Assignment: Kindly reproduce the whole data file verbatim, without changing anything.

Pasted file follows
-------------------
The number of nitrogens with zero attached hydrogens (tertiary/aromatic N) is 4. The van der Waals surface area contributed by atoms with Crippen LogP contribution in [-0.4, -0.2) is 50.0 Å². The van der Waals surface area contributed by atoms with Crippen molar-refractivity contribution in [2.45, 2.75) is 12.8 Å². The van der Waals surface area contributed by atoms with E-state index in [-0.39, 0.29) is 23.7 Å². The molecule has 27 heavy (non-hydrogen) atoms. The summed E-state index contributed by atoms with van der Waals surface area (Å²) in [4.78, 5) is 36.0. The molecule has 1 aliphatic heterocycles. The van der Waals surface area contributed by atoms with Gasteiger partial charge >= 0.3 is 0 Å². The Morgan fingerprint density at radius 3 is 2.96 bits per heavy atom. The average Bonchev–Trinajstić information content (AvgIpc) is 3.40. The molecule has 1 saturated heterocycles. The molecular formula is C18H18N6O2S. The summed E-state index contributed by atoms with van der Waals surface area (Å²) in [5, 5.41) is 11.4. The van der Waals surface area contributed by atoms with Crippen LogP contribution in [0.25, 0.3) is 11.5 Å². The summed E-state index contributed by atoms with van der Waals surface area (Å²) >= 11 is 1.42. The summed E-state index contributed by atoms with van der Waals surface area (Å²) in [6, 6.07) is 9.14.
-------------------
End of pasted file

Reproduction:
The number of nitrogens with zero attached hydrogens (tertiary/aromatic N) is 4. The van der Waals surface area contributed by atoms with Crippen LogP contribution in [-0.4, -0.2) is 50.0 Å². The van der Waals surface area contributed by atoms with Crippen molar-refractivity contribution in [2.45, 2.75) is 12.8 Å². The van der Waals surface area contributed by atoms with E-state index in [-0.39, 0.29) is 23.7 Å². The molecule has 27 heavy (non-hydrogen) atoms. The summed E-state index contributed by atoms with van der Waals surface area (Å²) in [4.78, 5) is 36.0. The molecule has 1 aliphatic heterocycles. The van der Waals surface area contributed by atoms with Gasteiger partial charge >= 0.3 is 0 Å². The Morgan fingerprint density at radius 3 is 2.96 bits per heavy atom. The average Bonchev–Trinajstić information content (AvgIpc) is 3.40. The molecule has 1 saturated heterocycles. The molecular formula is C18H18N6O2S. The summed E-state index contributed by atoms with van der Waals surface area (Å²) in [5, 5.41) is 11.4. The van der Waals surface area contributed by atoms with Crippen LogP contribution in [0.25, 0.3) is 11.5 Å². The summed E-state index contributed by atoms with van der Waals surface area (Å²) >= 11 is 1.42. The summed E-state index contributed by atoms with van der Waals surface area (Å²) in [6, 6.07) is 9.14.